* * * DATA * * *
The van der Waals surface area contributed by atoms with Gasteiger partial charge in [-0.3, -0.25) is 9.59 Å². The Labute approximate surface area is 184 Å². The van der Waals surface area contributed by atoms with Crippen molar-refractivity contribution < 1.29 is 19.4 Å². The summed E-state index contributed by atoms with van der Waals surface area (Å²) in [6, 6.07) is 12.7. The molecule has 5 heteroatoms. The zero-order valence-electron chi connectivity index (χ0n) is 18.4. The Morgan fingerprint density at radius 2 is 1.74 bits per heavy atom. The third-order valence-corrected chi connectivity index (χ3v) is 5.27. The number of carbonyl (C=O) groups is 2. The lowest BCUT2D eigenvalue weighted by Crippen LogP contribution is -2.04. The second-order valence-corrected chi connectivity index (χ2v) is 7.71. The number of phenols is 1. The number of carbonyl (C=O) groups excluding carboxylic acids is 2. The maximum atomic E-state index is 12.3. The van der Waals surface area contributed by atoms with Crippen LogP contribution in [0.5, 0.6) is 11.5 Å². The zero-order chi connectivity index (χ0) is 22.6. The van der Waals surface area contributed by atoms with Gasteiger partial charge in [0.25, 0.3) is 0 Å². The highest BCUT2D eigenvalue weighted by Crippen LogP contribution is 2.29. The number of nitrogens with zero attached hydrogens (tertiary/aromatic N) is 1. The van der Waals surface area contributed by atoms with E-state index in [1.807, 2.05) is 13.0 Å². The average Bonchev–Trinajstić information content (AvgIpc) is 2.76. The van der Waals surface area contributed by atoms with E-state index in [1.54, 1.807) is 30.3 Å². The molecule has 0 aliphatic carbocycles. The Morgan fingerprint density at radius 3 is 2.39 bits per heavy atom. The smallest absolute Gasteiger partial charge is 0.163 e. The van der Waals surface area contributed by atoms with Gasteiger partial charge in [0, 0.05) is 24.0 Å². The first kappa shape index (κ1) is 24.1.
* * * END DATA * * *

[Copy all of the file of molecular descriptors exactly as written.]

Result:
The van der Waals surface area contributed by atoms with Gasteiger partial charge in [-0.3, -0.25) is 9.59 Å². The Labute approximate surface area is 184 Å². The van der Waals surface area contributed by atoms with Crippen molar-refractivity contribution < 1.29 is 19.4 Å². The summed E-state index contributed by atoms with van der Waals surface area (Å²) in [6, 6.07) is 12.7. The molecule has 5 heteroatoms. The zero-order valence-electron chi connectivity index (χ0n) is 18.4. The Morgan fingerprint density at radius 2 is 1.74 bits per heavy atom. The third-order valence-corrected chi connectivity index (χ3v) is 5.27. The number of carbonyl (C=O) groups is 2. The lowest BCUT2D eigenvalue weighted by Crippen LogP contribution is -2.04. The second-order valence-corrected chi connectivity index (χ2v) is 7.71. The number of phenols is 1. The number of carbonyl (C=O) groups excluding carboxylic acids is 2. The maximum atomic E-state index is 12.3. The van der Waals surface area contributed by atoms with Crippen LogP contribution in [0.5, 0.6) is 11.5 Å². The zero-order chi connectivity index (χ0) is 22.6. The van der Waals surface area contributed by atoms with Gasteiger partial charge in [0.25, 0.3) is 0 Å². The highest BCUT2D eigenvalue weighted by Crippen LogP contribution is 2.29. The number of nitrogens with zero attached hydrogens (tertiary/aromatic N) is 1. The van der Waals surface area contributed by atoms with E-state index in [1.807, 2.05) is 13.0 Å². The average Bonchev–Trinajstić information content (AvgIpc) is 2.76. The van der Waals surface area contributed by atoms with E-state index in [1.54, 1.807) is 30.3 Å². The molecule has 0 aliphatic carbocycles. The Morgan fingerprint density at radius 3 is 2.39 bits per heavy atom. The smallest absolute Gasteiger partial charge is 0.163 e. The van der Waals surface area contributed by atoms with Gasteiger partial charge in [0, 0.05) is 24.0 Å². The first kappa shape index (κ1) is 24.1.